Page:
The Importance of Allowing Others to Care for You When You're Ill
From a young age, many of us dream about finding the perfect person; what will our first date be like, where will we get married, how many kids will we have? When you’re chronically ill, things seem to change a little bit.
When I finally found myself ready to be in a relationship, I was scared. Sure, people are generally a bit nervous about dating, but for me, there was added pressure on my future boyfriend. How would he cope with my seemingly long list of conditions? How would he react to the scar on my stomach where my feeding tube once was? What about the monthly, sometimes weekly hospital appointments?
As corny and cliché as it sounds, I was lucky enough to find someone who accepted it all and wanted to know more. However, it becomes extremely difficult to prepare and trust the future when you have a temperamental body. Less than three months into our relationship, my body threw a new symptom at me. This time though, it was severe and potentially life-threatening. After going out for the night, we crashed at his place. As I was drifting off to sleep my body went into complete spasm. I couldn’t breathe, my heart rate was through the roof and I couldn’t speak to grab his attention. Luckily, he soon realized something wasn’t right and tried to help, even offering to call an ambulance. Looking back on it, I should’ve let him call one after 10 minutes, but being the stubborn person I am and trying to shrug it off, I left it over an hour before I finally realized I needed to let him and others help.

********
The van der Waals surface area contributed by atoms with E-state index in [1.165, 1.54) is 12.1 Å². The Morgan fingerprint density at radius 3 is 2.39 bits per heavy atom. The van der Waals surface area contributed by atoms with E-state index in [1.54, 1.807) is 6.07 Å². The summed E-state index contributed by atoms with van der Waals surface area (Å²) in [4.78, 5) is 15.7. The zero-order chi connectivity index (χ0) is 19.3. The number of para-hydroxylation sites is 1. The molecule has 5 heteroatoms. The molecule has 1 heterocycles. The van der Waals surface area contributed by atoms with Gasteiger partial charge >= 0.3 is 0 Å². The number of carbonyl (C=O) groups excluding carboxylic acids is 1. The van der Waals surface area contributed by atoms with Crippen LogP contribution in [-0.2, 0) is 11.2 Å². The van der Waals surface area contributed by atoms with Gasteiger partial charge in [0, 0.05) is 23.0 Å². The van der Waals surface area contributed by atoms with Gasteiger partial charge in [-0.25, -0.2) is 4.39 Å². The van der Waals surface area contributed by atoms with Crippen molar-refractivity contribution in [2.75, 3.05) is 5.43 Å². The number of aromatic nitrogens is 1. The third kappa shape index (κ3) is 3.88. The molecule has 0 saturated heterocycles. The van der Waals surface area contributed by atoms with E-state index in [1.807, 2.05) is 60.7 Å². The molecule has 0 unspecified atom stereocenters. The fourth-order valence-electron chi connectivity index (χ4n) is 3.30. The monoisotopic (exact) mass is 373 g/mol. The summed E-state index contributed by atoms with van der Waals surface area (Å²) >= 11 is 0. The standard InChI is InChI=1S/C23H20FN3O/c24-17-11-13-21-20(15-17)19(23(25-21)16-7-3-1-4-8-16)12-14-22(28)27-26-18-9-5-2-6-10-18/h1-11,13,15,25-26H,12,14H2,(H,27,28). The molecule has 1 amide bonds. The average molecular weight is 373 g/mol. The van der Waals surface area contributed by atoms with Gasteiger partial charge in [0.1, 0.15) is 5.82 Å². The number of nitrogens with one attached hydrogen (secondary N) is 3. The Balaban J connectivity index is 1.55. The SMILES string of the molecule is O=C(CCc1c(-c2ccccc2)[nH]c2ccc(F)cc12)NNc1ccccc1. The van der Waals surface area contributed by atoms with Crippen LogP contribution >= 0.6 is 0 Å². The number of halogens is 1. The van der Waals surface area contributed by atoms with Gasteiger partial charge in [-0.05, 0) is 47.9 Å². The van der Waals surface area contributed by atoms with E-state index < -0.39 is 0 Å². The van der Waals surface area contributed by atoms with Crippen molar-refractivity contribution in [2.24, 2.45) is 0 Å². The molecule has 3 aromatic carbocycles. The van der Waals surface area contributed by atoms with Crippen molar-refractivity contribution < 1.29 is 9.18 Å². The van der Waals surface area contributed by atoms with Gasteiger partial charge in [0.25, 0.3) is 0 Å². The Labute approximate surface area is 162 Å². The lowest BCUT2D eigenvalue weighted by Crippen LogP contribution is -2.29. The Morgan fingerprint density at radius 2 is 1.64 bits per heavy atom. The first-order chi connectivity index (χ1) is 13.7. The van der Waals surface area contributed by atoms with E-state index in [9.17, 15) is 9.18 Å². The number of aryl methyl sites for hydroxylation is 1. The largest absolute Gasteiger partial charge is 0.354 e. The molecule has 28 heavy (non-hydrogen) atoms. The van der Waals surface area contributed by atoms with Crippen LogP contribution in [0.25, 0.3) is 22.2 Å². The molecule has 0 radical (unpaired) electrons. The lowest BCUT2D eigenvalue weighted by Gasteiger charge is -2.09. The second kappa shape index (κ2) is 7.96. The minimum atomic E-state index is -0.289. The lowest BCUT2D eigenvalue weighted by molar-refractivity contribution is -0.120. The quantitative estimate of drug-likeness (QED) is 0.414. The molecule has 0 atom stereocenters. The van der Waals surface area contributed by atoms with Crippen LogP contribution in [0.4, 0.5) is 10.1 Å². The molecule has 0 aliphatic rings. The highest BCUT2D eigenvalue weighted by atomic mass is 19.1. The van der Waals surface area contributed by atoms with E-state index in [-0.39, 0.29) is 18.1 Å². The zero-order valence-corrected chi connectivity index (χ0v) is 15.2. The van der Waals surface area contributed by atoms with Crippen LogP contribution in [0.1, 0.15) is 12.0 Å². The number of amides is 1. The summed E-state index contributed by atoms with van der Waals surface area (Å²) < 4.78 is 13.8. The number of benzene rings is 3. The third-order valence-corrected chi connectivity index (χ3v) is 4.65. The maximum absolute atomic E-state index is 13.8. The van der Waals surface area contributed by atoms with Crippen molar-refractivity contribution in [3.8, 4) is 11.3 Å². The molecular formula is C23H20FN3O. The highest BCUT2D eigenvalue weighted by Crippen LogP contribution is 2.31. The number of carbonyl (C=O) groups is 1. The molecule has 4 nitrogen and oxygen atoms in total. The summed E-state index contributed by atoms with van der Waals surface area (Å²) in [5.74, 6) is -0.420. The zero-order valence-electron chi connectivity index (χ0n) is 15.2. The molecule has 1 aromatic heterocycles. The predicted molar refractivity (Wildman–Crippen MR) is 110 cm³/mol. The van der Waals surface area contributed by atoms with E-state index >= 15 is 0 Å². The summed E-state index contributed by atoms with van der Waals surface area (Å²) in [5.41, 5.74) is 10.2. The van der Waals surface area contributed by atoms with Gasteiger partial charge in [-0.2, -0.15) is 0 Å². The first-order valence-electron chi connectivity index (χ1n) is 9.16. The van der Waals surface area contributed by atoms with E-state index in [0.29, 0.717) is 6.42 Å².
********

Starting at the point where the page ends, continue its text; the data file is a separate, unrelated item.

It’s far from easy to put your faith in someone else and trust others when you have a chronic illness. I think that quite often we build a barrier because many of us have been let down, not necessarily by dates, but by doctors, friends or family, so we realize we have to be strong for ourselves. But sometimes it feels like the only way to do that is to not let anyone else in.
Ever since that night I’ve had the same symptoms, often lasting hours into the night when both of us should be asleep. He quite often has to physically haul my body up to get the spasms to stop and allow me to breathe. He’s come to all my hospital appointments, sometimes driving for hours to take me to the specialist I need. He’s dealt with my mood swings when I’m going through a gastroparesis flare and he cares more than I sometimes feel I deserve. It’s hard knowing you’re putting pressure on someone else. I personally don’t like the idea of my relationship turning into him being my personal carer, but I’ve realized the importance of dropping the barrier a little and letting someone else in. This might seem like a soppy love letter; I promise it’s not. I just hope others can allow themselves to let down their barriers a little too so they can also receive the care and love we all need.
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